If you need to install Dropbox on your Debian or Ubuntu based Linux distro, watch the video above or read the steps below.
Steps for installing Dropbox on Ubuntu or Debian
- Begin by googling Dropbox download, and then downloading the Debian or Ubuntu deb package.
- Once the download is complete, open the terminal and cd into the directory where your download file is.
- Run sudo apt install followed by the Dropbox filename. After installing the deb package, the first phase is done.
cd ~/Downloads #cd into the download location sudo apt install ./dropbox*
- Open Dropbox by going to the internet category on your desktop environment. This will depend on your desktop GUI environment (gnome, xfce etc).
- Open Dropbox, and you will be prompted to download additional missing components like Python3-gpg. To install Python gpg run
sudo apt install python3-gpg.
sudo apt install python3-gpg
- After installing python gpg, click ok on the dropbox popup . It will download the proproetary dropbox daemon.
- Once the daemon is downloaded, open Dropbox again. It will open your browser, log in, and that’s it.
- After logging in through your browser, Dropbox will start syncing your files using the Dropbox folder that is now available in your home directory.
- Check your home ; a new folder named Dropbox should appear here. Files added there will automatically sync across your devices, and the files in your cloud will be downloaded to your Linux computer.
That’s it for this guide. You have learned how to install dropbox on Ubuntu or Debian. If you are stuck or lost, watch the video embedded above.
Video captions – How to install Dropbox on Debian/Ubuntu
How to Install Dropbox on Debian Desktop.
I’m just going to search for Dropbox, Dropbox download, and then I’m going to come here, download and install Dropbox. You can see there is a version for Ubuntu; there is Debian 12 down here, and that’s the one I’m going to go with. So the system automatically recognizes that I’m on Linux, showing me the different versions for Linux distros. I’m just going to go with Debian 12, and I will click on the 64-bit version. I’m just going to wait for the download to finish. The Deb installation was pretty small, but that’s probably because it’s still going to download something once I install it.
Let me just come here, and I will go into open folder, and here we have our Dropbox.
I’m going to open the terminal here. I’m just doing this for ease of doing things, but usually, you’ll just CD into this directory, or you can just go there without even CDing, just putting the correct path of the Dropbox download file. So I’m just going to come here into this directory, and then I’m going to do
sudo apt install. I have an alias for that for
sudo apt install. I could do
sudo apt install, right? It’s just the same if I do that, press Enter. Of course, this is not going to install anything, but it is the same for me on my desktop as doing
sai, and that is an alias for that. I can just do
sudo apt install and Dropbox tab to autocomplete the name of the file, and then I’ll press Enter, and it’s going to install it. And then we’re going to download the remaining part once this installation part is complete.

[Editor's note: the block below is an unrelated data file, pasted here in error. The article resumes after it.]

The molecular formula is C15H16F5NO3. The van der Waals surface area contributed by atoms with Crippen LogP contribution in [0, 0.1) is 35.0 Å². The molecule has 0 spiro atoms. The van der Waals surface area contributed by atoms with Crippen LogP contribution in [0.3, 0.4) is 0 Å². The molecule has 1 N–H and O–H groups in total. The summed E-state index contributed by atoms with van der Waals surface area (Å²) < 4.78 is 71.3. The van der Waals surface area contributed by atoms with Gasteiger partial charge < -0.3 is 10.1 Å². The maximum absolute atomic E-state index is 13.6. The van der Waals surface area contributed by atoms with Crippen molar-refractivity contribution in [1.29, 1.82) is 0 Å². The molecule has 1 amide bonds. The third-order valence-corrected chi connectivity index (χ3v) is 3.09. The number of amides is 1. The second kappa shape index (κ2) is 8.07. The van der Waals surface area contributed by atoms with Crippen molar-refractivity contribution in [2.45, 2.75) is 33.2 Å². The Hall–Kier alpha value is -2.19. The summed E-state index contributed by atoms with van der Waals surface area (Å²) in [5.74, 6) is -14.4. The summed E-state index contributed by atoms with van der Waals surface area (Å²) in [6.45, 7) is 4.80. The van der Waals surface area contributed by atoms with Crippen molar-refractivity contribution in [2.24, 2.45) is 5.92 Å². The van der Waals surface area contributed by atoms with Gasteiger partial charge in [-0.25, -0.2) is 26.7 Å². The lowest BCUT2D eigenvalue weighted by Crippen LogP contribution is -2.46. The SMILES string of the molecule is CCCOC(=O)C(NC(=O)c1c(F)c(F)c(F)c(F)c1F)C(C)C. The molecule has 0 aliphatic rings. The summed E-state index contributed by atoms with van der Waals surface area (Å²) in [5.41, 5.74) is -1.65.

Alright, so this shows that the installation is complete. If I come here on my desktop and under internet, it should be here. Under internet, if I come here under internet on Xfce, I’m going to find Dropbox there under internet. So depending on the desktop environment that you’re using, yours will probably be in a different place. I will open up Dropbox, so it is telling us that it’s going to download something else.
Okay, so it’s telling us that Python3-gpg is not installed. What I’m going to do is I’m just going to install that package. This is a problem that usually happens when you’re on Ubuntu or Debian; you face this. So I’m just going to do
sudo apt install python3-gpg, enter, and I’m just going to click OK.
Okay, and I will let the Dropbox installation continue. So it’s downloading something. Once the download is complete, you can use Dropbox. It seems like everything is complete; the progress bar for Dropbox that was here just disappeared. So I’m going to assume that everything is complete, and I’m going to come back into my menu. I’m going to go under internet, and then I’m going to go into Dropbox once again, and it should give me an option to log in.
And now you’ll see that it gives me the option to log into my Dropbox on Chrome. So it’s going to open your default browser and give you the option to log in. So go ahead and log in, and if I come back here now, if I go to my folders, I should see a new folder called Dropbox. If you go to my home directory and I look in there, I’m going to see that there’s a new folder called Dropbox; my file should be added here, and if I add anything here, it will automatically sync to all my other devices. So that’s how to install Dropbox on Debian, and you can use the same method for any other Linux distro or you can try with any other Debian-based Linux distro.
Just as a way to recap the video as a summary, I’m going to go through the commands that I did one by one. So the first one I did was
sudo apt install dropbox, and then that installed Dropbox. And then after that, I opened Dropbox, and I was told that something was missing, so I installed this
sudo apt install python3-gpg, so I installed that, and Dropbox downloaded the Dropbox daemon file. And after that, I opened it and went to Chrome, logged in, and now Dropbox is syncing my files. That’s it for this video. If you have any questions, feel free to let me know.